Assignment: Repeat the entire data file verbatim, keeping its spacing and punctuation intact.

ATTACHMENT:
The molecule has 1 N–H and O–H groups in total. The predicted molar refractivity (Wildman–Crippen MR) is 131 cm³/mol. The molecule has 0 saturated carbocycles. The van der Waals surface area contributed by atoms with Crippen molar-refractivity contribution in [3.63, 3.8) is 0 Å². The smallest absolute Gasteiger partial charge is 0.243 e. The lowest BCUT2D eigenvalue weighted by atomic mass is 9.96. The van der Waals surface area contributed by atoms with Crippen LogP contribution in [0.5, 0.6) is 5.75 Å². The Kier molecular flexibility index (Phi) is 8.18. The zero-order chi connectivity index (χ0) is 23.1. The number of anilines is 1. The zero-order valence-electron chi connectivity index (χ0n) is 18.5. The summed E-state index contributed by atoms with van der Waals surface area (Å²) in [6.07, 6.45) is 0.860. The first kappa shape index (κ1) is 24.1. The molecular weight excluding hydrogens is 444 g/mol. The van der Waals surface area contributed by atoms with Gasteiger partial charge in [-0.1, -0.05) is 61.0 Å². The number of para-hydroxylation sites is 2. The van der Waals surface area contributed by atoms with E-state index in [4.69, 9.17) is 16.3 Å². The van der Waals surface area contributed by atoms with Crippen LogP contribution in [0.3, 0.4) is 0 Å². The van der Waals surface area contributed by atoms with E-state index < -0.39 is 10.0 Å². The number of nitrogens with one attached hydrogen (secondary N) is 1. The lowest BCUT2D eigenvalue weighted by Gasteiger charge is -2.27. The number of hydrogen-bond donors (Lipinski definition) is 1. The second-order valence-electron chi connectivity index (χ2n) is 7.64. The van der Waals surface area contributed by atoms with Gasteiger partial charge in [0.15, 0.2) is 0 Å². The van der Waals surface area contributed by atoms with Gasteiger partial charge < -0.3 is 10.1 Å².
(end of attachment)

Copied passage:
The molecule has 1 N–H and O–H groups in total. The predicted molar refractivity (Wildman–Crippen MR) is 131 cm³/mol. The molecule has 0 saturated carbocycles. The van der Waals surface area contributed by atoms with Crippen molar-refractivity contribution in [3.63, 3.8) is 0 Å². The smallest absolute Gasteiger partial charge is 0.243 e. The lowest BCUT2D eigenvalue weighted by atomic mass is 9.96. The van der Waals surface area contributed by atoms with Crippen LogP contribution in [0.5, 0.6) is 5.75 Å². The Kier molecular flexibility index (Phi) is 8.18. The zero-order chi connectivity index (χ0) is 23.1. The number of anilines is 1. The zero-order valence-electron chi connectivity index (χ0n) is 18.5. The summed E-state index contributed by atoms with van der Waals surface area (Å²) in [6.07, 6.45) is 0.860. The first kappa shape index (κ1) is 24.1. The molecular weight excluding hydrogens is 444 g/mol. The van der Waals surface area contributed by atoms with Gasteiger partial charge in [-0.1, -0.05) is 61.0 Å². The number of para-hydroxylation sites is 2. The van der Waals surface area contributed by atoms with E-state index in [4.69, 9.17) is 16.3 Å². The van der Waals surface area contributed by atoms with Crippen LogP contribution in [0.3, 0.4) is 0 Å². The van der Waals surface area contributed by atoms with E-state index < -0.39 is 10.0 Å². The number of nitrogens with one attached hydrogen (secondary N) is 1. The lowest BCUT2D eigenvalue weighted by Gasteiger charge is -2.27. The number of hydrogen-bond donors (Lipinski definition) is 1. The second-order valence-electron chi connectivity index (χ2n) is 7.64. The van der Waals surface area contributed by atoms with Gasteiger partial charge in [0.15, 0.2) is 0 Å². The van der Waals surface area contributed by atoms with Gasteiger partial charge < -0.3 is 10.1 Å².